In its ruling, the trial court first questioned the testimony of the Department's psychiatrist who had found Anderson's mental problems to have been directly related to the fall. Because the psychiatrist had no knowledge of Anderson's mental history prior to the fall, the court found his Conclusions to be "based on conjecture and speculation." The court noted that the Department arguably might be entitled to compensation for medical treatment provided to Anderson if he had been billed for the treatment. However, the treatment was billed at a daily rate that was the same whether a patient was being treated for purely psychiatric problems or psychiatric problems combined with physical ailments. Because the Department had not differentiated between medical and psychiatric treatment in its billing or identified specific charges, the court was unable to set a reasonable figure for the charges to which the Department may have been entitled. The court then adjudicated the Department's lien to zero.

The Department first contends that the circuit court erred by requiring it to prove a causal connection between Anderson's injuries from the fall which resulted in the settlement and the treatment the Department provided to Anderson.

In Public Act 89-280 (Pub. Act 89-280, §20, eff. January 1, 1996), the legislature amended the relevant sections of the Act on May 16, 1995, to read as follows:

"§1. Every hospital rendering service in the treatment, care, and maintenance, of an injured person shall have a lien upon all claims and causes of action *** for the amount of its reasonable charges ***."

"* * *"

"§2. The lien of such hospital shall *** attach to any verdict or judgment secured in any action by the injured party based on the negligent or wrongful act, and to any money or property which may be recovered by compromise settlement, or in any action brought by such injured person on account of such claim or right of action." 770 ILCS 35/1, 2 (West 1996)."

These changes were to become effective on January 1, 1996. However, on May 24, 1995, these sections were amended in Public Act 89-404. Among other changes, Public Act 89-404 eliminated all of the language in section 2 after the word "verdict," and added language providing that a lien shall attach to "any verdict, judgment, award, settlement, or compromise secured by or on behalf of the injured person." Pub. Act 89-404, eff. August 20, 1995. The Department contends that the legislature, by making this change, intended to allow a lien on any recovery made by a treated person regardless of whether the recovery was causally related to the injuries for which treatment was provided. Whatever the legislature intended by Public Act 89-404 is irrelevant for our purposes because it was found unconstitutional for violating the single-subject rule of the Illinois Constitution. Ill. Const. 1970, art. IV, §8(d); People v. Reedy, 186 Ill. 2d 1, ___ N.E.2d ___ (1999). Therefore, the changes made by Public Act 89-404 may not be relied upon to determine whether a causal connection is required. Nor can the language in Public Act 89-404 be used to ascertain what the legislature intended. Our analysis must focus only on the language of the Act as amended by Public Act 89-280.

Whether the Act as amended by Public Act 89-280 requires a causal connection is an issue of statutory construction. When determining the meaning of a statute, we must ascertain and give effect to the intent of the legislature. Kunkel v. Walton, 179 Ill. 2d 519, 533, 689 N.E.2d 1047, 1053 (1997). In this endeavor, the statutory language will be examined first as it is the best indication of the legislature's intent. Kunkel, 179 Ill. 2d at 533, 689 N.E.2d at 1053. Where the language is clear, it will be given effect without turning to other aids for construction. Solich v. George & Anna Portes Cancer Prevention Center of Chicago, Inc., 158 Ill. 2d 76, 81, 630 N.E.2d 820, 822 (1994). Unambiguous terms that are not specifically defined must be given their plain and ordinary meaning. Hernon v. E.W. Corrigan Construction Co., 149 Ill. 2d 190, 194-95, 595 N.E.2d 561, 562 (1992). Because the language of Public Act 89-280 is clear, we will not turn to other sources to determine legislative intent.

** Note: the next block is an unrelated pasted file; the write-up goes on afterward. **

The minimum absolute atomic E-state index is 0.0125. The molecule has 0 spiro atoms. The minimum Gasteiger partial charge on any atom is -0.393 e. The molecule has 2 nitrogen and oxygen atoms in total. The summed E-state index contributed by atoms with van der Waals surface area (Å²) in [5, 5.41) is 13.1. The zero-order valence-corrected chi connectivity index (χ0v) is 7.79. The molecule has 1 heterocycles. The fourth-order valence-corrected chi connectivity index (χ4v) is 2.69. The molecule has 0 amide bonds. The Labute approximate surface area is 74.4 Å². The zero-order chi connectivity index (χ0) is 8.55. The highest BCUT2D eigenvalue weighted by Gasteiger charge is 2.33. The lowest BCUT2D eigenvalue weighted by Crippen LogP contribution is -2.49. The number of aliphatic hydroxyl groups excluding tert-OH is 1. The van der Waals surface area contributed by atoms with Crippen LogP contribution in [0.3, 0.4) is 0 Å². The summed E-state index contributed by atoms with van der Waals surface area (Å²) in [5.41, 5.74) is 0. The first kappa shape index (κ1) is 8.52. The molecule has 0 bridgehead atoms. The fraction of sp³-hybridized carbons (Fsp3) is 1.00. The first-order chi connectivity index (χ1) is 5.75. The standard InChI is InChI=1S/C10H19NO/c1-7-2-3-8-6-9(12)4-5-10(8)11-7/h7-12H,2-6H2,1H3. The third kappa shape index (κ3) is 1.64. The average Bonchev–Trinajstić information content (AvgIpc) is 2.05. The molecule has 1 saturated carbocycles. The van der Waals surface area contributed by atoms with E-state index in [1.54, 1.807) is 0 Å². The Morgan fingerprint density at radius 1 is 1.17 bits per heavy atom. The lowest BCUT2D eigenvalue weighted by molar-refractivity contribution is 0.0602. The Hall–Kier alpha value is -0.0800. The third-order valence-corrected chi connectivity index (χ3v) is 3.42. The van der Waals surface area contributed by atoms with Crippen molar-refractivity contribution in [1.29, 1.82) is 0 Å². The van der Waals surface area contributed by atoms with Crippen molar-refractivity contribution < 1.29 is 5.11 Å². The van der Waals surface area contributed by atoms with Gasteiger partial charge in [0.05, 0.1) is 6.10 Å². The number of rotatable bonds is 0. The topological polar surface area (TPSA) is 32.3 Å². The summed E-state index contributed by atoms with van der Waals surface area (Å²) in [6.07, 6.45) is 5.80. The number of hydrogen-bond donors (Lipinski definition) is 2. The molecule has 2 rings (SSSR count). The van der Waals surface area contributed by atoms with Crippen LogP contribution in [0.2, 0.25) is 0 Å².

Section 2 of the Act provides that a hospital lien shall attach to any verdict or judgment obtained in any action by the injured person "based on the negligent or wrongful act." 770 ILCS 35/2 (West 1996). The quoted phrase is the key to the legislature's intent. Without this phrase, the statute would permit the lien to be attached to any verdict or judgment recovered by the injured person. However, the legislature chose to include this phrase and, therefore, it must have meaning. The phrase "the negligent or wrongful act" limits the situations in which a lien may be asserted to recoveries relating to the tortious act that injured the individual. To read the unambiguous words otherwise would render them superfluous and we would not be effectuating the legislators' intent. See also Dollieslager v. Hurst, 295 Ill. App. 3d 152, 691 N.E.2d 1181 (1998) (the language of the Physicians Lien Act (770 ILCS 80/2 (West 1996)), which contains language comparable to the Hospital Lien Act, requires a causal connection). Notably, this construction does not eliminate the hospital's ability to recover, but merely limits the situations when the hospital may recover by the imposition of a lien.

The Department also contends that, even if a causal connection is required, it proved that the medical care it provided to Anderson was necessitated by his fall. Further, the Department maintains that it is not required by law to maintain records apportioning its charges among the various types of treatment it provides.

We will not disturb the court's finding that the Department established a causal connection for the physical treatment provided to Anderson, but that it failed to establish a connection for Anderson's psychiatric treatment. Further, we agree with the court that the Department failed to present evidence of the costs of the physical treatment. Even though the Mental Health and Developmental Disabilities Code (405 ILCS 5/5-106 (West 1996)) may not require the Department to distinguish its costs for different types of treatment, the Department was required to do so for purposes of the hearing. The hearing was held specifically for the purpose of determining whether the charges were related to Anderson's fall from the window. The Department had the opportunity to bring forth proof of the costs of Anderson's physical treatment, but failed to do so. Because this was the purpose for which the hearing was held, the Department cannot now request another opportunity to separate the charges. We find that the trial court did not err in adjudicating the lien to zero.

Accordingly, the judgment of the circuit court is affirmed.

Affirmed.

HOURIHANE, P.J., and HARTMAN, J., concur.

19990514


Buy This Entire Record For $7.95

Official citation and/or docket number and footnotes (if any) for this case available with purchase.

Learn more about what you receive with purchase of this case.